ORLANDO, Fla. – In this week’s Florida swing edition we celebrate the marketplace of ideas, from a new program to help pave the way to the professional ranks for top college players to how the proposed Premier Golf League has sparked a broader conversation.
Reluctant trailblazer. Matt Every never asked to be at the center of the marijuana conversation on the PGA Tour; the truth is, he’d rather stay clear of the spotlight. But here he is.
Following a first-round 65 at the Arnold Palmer Invitational, Every was asked about his 2019 suspension by the Tour for violating the anti-doping policy. Every tested positive for a drug of abuse (marijuana) and was suspended for 12 weeks, despite the fact he’d been given a legal prescription in Florida to use marijuana.
“It doesn't do anybody any favors that it's even on the list for a prohibited substance,” Every said following the first round. “You could fail for heroin and marijuana and the penalty is the same. If anyone wants to make the argument that that is performance enhancing, they have never done it before. I promise it's not.”
Every went on to explain that he has requested a therapeutic-use exemption to continue to use marijuana for anxiety, but he was denied. He also referenced the NHL’s anti-doping policy which allows for testing of drugs of abuse but not for any punishments or sanctions.
“It would be cool if we were proactive about it and made some changes,” he said. “It's really silly, to be honest. It's really silly.”
PGA Tour U. One of the central tenets of golf is that players, no matter how much potential they might have, must earn their way as a professional. Conversely, there are also those who believe that golf has a tendency to eat its young.
This week, the Tour’s policy board took a step to help bridge that gap with the approval of a program called PGA Tour University. The program will pave the way for top college players to earn status as a professional in a creative and responsible way.
Beginning next year, seniors will be ranked based on their performance in college events and the top players will earn status on the Korn Ferry Tour or one of the circuit’s other affiliated developmental circuits.
The policy walks the fine line between players having to earn their way and giving the next generation a reasonable opportunity. It also allows for players to be realistic about their chances by limiting the program to seniors. Legislating commonsense is always a challenge, but on this issue the Tour found a way.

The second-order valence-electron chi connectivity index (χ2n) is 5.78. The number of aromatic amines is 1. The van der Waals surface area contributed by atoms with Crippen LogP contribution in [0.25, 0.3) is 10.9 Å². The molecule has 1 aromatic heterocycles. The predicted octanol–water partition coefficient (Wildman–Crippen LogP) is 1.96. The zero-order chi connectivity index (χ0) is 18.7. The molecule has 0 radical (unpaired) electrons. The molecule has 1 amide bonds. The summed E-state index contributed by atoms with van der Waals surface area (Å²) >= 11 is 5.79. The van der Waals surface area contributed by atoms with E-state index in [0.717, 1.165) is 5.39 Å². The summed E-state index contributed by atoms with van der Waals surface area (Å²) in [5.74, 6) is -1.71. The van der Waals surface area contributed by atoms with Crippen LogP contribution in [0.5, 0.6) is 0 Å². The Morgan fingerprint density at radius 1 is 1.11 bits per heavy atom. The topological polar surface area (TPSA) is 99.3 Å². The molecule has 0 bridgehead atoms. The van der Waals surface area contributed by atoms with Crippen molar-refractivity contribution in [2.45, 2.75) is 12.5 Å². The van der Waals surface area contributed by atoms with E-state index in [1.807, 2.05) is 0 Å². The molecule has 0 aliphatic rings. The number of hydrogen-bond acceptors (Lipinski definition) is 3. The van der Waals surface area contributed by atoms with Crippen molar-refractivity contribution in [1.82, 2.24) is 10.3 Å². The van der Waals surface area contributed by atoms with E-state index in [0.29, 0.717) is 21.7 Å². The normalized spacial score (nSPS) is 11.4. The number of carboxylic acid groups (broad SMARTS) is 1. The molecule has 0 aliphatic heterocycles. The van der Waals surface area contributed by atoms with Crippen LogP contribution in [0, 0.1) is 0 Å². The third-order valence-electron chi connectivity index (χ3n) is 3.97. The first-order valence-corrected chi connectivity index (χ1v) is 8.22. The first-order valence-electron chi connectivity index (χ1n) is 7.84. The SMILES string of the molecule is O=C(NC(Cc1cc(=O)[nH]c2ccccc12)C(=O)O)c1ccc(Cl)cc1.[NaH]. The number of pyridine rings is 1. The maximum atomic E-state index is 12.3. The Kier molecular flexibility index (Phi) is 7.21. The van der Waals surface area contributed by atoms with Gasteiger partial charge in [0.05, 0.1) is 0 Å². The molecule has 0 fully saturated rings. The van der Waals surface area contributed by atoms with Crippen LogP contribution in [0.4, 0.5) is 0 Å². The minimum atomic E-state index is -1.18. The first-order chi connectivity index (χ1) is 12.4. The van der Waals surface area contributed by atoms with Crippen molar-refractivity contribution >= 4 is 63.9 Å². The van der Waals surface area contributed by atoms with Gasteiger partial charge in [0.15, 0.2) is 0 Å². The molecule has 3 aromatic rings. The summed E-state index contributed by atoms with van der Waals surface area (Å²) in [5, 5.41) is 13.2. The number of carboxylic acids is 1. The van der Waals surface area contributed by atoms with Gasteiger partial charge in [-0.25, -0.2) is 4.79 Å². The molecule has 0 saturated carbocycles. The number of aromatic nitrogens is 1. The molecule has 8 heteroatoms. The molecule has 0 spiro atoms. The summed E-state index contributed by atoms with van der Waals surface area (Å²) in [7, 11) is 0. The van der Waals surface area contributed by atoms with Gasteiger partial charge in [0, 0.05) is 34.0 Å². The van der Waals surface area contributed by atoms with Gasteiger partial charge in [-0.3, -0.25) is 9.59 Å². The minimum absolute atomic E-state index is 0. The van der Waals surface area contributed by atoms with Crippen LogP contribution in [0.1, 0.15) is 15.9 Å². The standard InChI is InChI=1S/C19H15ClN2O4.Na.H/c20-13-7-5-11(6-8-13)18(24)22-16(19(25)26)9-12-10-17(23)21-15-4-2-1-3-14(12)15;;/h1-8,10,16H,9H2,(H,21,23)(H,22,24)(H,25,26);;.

Made Cut-Did Not Finish (MDF)
Conversation starter. If nothing else comes from the emergence of the Premier Golf League, the ideas behind the proposed tour have certainly started an interesting conversation.
Even Rory McIlroy, who was the first player to make a stand against the league, admitted this week that some of the ideas behind the new tour are intriguing.
“Some smaller fields, maybe a few more events with no cuts, if you look at the international properties that the PGA Tour have started to go towards, like Korea, Japan, 70-player fields, no cuts,” McIlroy said. “There's so many tournaments and there might be an over saturation in golf in a way. You look at the NFL and they play 18 games a year, 20 games a year max and people want it all the time.”
A revolutionary makeover of professional golf doesn’t seem to be in the cards, and the PGL concept has created a wedge among some of the game’s top players, but it is nice to see that golf can still find some space in the marketplace of ideas.
Sunshine sting. The Tour’s Florida swing has always stood as the unofficial start of the major championship season as players begin their run-up to the Masters and beyond, but in recent years it’s become more of a survival test.
Counting last week’s Honda Classic at PGA National, next week’s Players Championship and the Valspar Championship, the swing represents the toughest collective run on Tour.
PGA National, Bay Hill and Innisbrook played to a combined 2.37 shots over par last year, with the par-72 Stadium Course at TPC Sawgrass the only reprieve - a 71.51 stroke average.
“That’s what makes the Florida swing great; I love hard golf courses. You have to be playing well. If you have your B game you’re not going to do very well between here [Bay Hill], Honda, The Players,” said Harris English, who moved into second place with 2-under 70 on Friday.
Conduct unbecoming. It’s a nebulous notion deep within the player handbook that essentially gives the commissioner freedom to decide what actions go beyond the boundaries of acceptable behavior.
This disciplinary footnote has been used in the past to address various acts, but if ever there was a clear example of conduct unbecoming it was Scott Piercy’s actions on social media this week.
Piercy posted a homophobic meme on social media that was directed at former presidential candidate Pete Buttigieg, who is openly gay, and he also referenced QAnon, a far-right conspiracy theory, in social media posts.
Acushnet, which owns Titleist and FootJoy, quickly dropped Piercy as an endorser and although the Tour has spoken with the 41-year-old it remains to be seen if there will be any punishment.
In a statement, the Tour said it is “disappointed in the lack of judgment used,” and that “it has been addressed with Scott directly.” If ever the conduct unbecoming small print was appropriate this is it.
Tweet of the week:
Pepperell was guilty of signing for an incorrect score and was disqualified, but in the age of ShotLink, electronic scoring and live tournament coverage of every shot (like next week at The Players), it might be time we trade pencil and paper in for something a little more high tech.